And shouldn’t we include these destructive inner impulses among the unspiritual interests that St Paul talks about in the second reading? Indeed, isn’t this how we distinguish between unspiritual interests and spiritual ones? Pursuing the first bows us down. Focusing on the second raises us up. For when we heed Jesus’ gentle call to come to him, the Spirit of him who raised Jesus from the dead raises us up as well, granting us lasting rest and peace, ushering us into the fullness of life. A life dedicated not to the feeding of fragile egos, but to the uplifting of others who may be bowed down.

All of which helps deepen our understanding of the close connection between posture and worship. Not only does the position of our bodies affect our worship, what or whom we worship affects the posture of our lives. Bad worship bows us down. True worship raises us up. Sisters and brothers, in Christ, God has stooped down to raise us up. What must we do to keep worshipping nothing and no one but God alone?

Sunday, July 02, 2023

Beyond Myth & Mechanics

13th Sunday in Ordinary Time (A)

Readings: 2 Kings 4:8-11, 13-16; Psalm 88(89):2-3, 16-19; Romans 6:3-4, 8-11; Matthew 10:37-42

Picture: By Lydia Winters on Unsplash

My dear friends, where do babies come from? As you know, there’re different ways to answer this question. One way is through myth. So some say babies are delivered by storks, or harvested in cabbage patches, or even picked up from a rubbish dump. But the more enlightened among us will frown on such blatantly made-up stories. Preferring to rely on an apparently more realistic account. One that focuses on the mechanics of conception. Without going into too much detail, according to this view, life is simply the product of the timely coming together of certain anatomical parts and bodily fluids.

But beyond myth and mechanics, our scriptures offer yet another approach. One that we may call mystery. In the first reading, an elderly and rich but barren couple are miraculously blessed with a baby. How does this happen? We’re told that it’s their reward for renovating their home to welcome a prophet. Which is another way of saying that new life comes as a gift to those who make space to receive God’s word. For what does a prophet do if not speak God’s word? And not just any word, but an often inconvenient, uncomfortable, even disruptive word. A word that calls to conversion. A word that may at first feel like a heavy burden.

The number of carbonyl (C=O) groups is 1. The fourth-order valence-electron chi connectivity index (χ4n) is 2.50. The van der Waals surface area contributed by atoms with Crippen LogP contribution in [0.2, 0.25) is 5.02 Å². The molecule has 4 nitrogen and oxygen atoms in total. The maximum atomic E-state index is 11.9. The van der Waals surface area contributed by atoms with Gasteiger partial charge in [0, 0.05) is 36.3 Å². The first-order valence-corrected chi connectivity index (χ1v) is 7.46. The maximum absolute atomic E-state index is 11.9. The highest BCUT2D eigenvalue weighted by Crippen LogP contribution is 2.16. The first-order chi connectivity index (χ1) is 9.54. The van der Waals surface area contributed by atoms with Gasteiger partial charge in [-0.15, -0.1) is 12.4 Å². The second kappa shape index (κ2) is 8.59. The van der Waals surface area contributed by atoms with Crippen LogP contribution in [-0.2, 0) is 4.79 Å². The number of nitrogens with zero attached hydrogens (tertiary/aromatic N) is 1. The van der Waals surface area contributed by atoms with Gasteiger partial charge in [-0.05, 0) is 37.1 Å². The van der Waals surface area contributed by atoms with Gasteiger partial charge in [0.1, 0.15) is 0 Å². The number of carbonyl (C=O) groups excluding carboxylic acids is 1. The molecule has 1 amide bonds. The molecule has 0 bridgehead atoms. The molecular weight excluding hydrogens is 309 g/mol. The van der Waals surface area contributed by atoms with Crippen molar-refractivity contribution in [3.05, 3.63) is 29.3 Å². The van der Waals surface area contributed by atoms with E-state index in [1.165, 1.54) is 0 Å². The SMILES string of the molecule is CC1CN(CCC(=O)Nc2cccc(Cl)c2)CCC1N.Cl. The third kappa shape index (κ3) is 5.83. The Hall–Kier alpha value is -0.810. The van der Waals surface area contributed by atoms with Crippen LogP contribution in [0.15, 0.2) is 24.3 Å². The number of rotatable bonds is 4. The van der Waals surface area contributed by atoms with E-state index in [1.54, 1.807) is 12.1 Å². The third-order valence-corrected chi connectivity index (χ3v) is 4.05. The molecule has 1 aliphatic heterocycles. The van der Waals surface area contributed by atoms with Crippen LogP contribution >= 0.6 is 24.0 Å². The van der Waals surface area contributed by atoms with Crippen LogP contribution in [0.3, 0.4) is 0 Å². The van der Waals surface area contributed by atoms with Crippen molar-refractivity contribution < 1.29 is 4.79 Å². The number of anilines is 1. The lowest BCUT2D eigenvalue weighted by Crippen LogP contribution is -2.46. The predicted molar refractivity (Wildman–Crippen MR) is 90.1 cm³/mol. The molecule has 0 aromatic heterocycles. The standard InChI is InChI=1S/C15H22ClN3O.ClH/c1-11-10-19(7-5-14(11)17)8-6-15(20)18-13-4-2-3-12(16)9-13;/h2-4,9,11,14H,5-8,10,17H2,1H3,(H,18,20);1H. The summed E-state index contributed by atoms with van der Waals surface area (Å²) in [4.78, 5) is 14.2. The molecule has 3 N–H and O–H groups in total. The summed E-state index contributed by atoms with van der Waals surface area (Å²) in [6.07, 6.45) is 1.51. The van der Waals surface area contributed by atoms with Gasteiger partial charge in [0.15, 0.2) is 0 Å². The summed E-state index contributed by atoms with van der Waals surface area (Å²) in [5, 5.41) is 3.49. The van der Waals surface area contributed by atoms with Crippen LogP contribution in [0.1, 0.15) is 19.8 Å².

In the gospel, Jesus confirms this close connection between making space for God’s word, and receiving new life. In fact, the Lord wants his disciples to do more than just make a tiny space for him in some obscure corner of their lives. Instead, he wants us to make him our first priority. And even to be willing to bear the possibly painful consequences of standing with him in the bright light of truth. Which may include making space, at least in our hearts and prayers, for the poor, powerless and voiceless of this world. Again, especially to us, whose lives are often already overcrowded with many other concerns, all this may sound like a burden too heavy to bear.

But the second reading reminds us that the Cross is really less of a cruel burden than a merciful space that God has opened up, in order to usher us back into our heavenly home. A space into which we entered and promised to remain, when we submitted to the cleansing waters of baptism. When we strive to live up to our baptismal promises, and courageously bear the consequences of true discipleship, we begin to experience the Cross not so much as a burden, but more as a firm foundation and sure support. By making space for the God who first made space for us, we receive God’s gift of new life, in whatever surprising form it might choose to take.

Where do babies come from? A crucial question that haunts this super-affluent yet rapidly ageing and increasing suicidal society of ours. While the scriptures may not seem to give us a practical enough answer, they do point us in a helpful direction. They invite us to first examine our use of space, in our homes, in our hearts, in our lives. For amid the often burdensome course of our daily living, the Lord still chooses to keep passing by, yearning for us to invite him in.

Sisters and brothers, beyond myth and mechanics, what will we do to make more room to welcome Mystery today?